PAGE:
How far can central banks fire?

Current central bank easing programs are likely to rival those we saw post-Lehman. But we need to consider the consequences of such hefty balance sheet increases.

The financial markets are becoming ever more dependent on the continuing willingness of the central banks to use their balance sheets to rescue the global economy. The central banks are not flinching from their task. In fact, they are in the process of firing their second barrel of quantitative easing at the global crisis. It could prove to be as large as the first barrel in 2008/09.

The dependence of the markets on the central banks is, of course, nothing new. But nor has it ever been greater than it is now. At the time of the 2008/09 crisis, the provision of unprecedented amounts of liquidity by all of the central banks to the financial sector was an essential component of the policy response which stabilised the crisis. And the precipitous cuts in interest rates which followed, along with the first experiments in quantitative easing, helped the global economy to recover in 2009/10.

But at that time the central banks were not acting alone. Governments also used their balance sheets to cushion the depth of the recession, as the private sectors took urgent steps to reduce debt. Now, governments are trying to reduce the growth of their balance sheets by tightening fiscal policy, leaving the central banks as the only remaining actor in the rescue operation.

The scale of recent central bank action is extraordinary, by any historic standard other than that of late 2008. The first graph shows what the major developed central banks have been doing recently, and makes some assumptions about what they may do next.


At the Fed, there has been no increase in the size of its balance sheet since QE2 ended in July, but Operation Twist started in September. This is commonly estimated to have the same impact on monetary conditions as QE2 had via an increase in the balance sheet.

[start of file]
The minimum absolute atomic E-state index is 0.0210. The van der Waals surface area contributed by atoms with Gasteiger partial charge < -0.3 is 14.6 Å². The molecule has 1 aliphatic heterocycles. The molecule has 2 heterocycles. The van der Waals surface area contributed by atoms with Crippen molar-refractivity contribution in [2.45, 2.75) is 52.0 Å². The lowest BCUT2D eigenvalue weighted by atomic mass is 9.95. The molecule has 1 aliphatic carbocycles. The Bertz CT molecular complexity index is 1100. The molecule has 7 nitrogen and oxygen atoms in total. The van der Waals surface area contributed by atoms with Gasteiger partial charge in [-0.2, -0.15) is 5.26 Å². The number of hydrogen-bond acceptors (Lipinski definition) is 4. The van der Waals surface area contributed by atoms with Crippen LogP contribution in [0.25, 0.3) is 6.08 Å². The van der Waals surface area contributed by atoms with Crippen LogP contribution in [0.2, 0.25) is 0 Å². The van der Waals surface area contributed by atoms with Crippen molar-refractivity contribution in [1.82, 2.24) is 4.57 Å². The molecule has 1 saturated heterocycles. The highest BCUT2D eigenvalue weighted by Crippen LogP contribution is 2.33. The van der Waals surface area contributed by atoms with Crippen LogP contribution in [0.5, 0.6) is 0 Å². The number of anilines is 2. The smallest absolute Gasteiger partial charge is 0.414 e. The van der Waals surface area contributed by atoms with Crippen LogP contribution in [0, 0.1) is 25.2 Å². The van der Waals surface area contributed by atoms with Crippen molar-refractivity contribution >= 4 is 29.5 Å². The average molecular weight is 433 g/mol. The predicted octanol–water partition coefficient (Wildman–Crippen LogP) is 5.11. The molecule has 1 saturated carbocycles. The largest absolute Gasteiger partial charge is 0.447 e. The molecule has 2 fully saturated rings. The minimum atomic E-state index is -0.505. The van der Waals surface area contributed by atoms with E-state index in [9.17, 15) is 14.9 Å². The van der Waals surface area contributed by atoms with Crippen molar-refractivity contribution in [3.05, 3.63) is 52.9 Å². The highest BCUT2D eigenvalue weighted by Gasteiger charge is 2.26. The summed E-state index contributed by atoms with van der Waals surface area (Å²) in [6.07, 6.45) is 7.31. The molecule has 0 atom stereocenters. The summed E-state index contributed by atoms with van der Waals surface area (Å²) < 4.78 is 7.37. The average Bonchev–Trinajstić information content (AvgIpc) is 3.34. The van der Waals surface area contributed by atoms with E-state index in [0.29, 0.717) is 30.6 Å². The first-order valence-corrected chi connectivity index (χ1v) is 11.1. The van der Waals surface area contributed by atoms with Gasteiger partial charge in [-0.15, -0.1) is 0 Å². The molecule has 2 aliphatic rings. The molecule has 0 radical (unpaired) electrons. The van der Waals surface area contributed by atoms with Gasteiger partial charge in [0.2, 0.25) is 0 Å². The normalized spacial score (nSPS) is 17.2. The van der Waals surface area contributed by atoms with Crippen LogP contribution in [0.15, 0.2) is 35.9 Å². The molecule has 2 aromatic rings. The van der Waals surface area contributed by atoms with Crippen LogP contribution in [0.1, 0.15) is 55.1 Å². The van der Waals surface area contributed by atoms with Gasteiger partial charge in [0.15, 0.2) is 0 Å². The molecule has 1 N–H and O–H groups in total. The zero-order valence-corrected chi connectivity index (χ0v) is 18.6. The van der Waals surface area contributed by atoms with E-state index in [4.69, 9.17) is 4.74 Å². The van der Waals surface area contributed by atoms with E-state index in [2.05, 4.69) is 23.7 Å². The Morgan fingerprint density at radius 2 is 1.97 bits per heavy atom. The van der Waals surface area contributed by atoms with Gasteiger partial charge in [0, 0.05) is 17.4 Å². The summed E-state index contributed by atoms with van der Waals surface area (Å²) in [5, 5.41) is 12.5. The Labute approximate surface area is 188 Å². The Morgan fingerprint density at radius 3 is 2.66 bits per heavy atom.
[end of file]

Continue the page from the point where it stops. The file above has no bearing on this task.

In the graph, the low estimate for the Fed makes no allowance for Operation Twist, and assumes that there will be no announcement of QE3 in the first half of next year. The high estimate assumes that Operation Twist is the equivalent of a $600 billion increase in the balance sheet. Alternatively, the result would be the same if we make no allowance for Operation Twist, but assume that the Fed’s new program of dollar swaps turn out to be worth $300 billion, and that the Fed also undertakes purchases of mortgage securities worth $300 billion in the first half of next year.

For the ECB, I assume that the rate of expansion in the balance sheet which has been observed since early August is broadly maintained up to mid 2012. This might prove to be too conservative, given the scale of the liquidity injections announced last week, and the possibility that the size of bond purchases under the SMP may be stepped up following the fiscal compact reached at the latest summit. Of course, we can expect the ECB to deflect attention away from the growth of its balance sheet by claiming that the impact on monetary conditions is being sterilised, but this is not very convincing. Only if the Bundesbank throws its body across the tracks will the estimates in the graph prove markedly too high.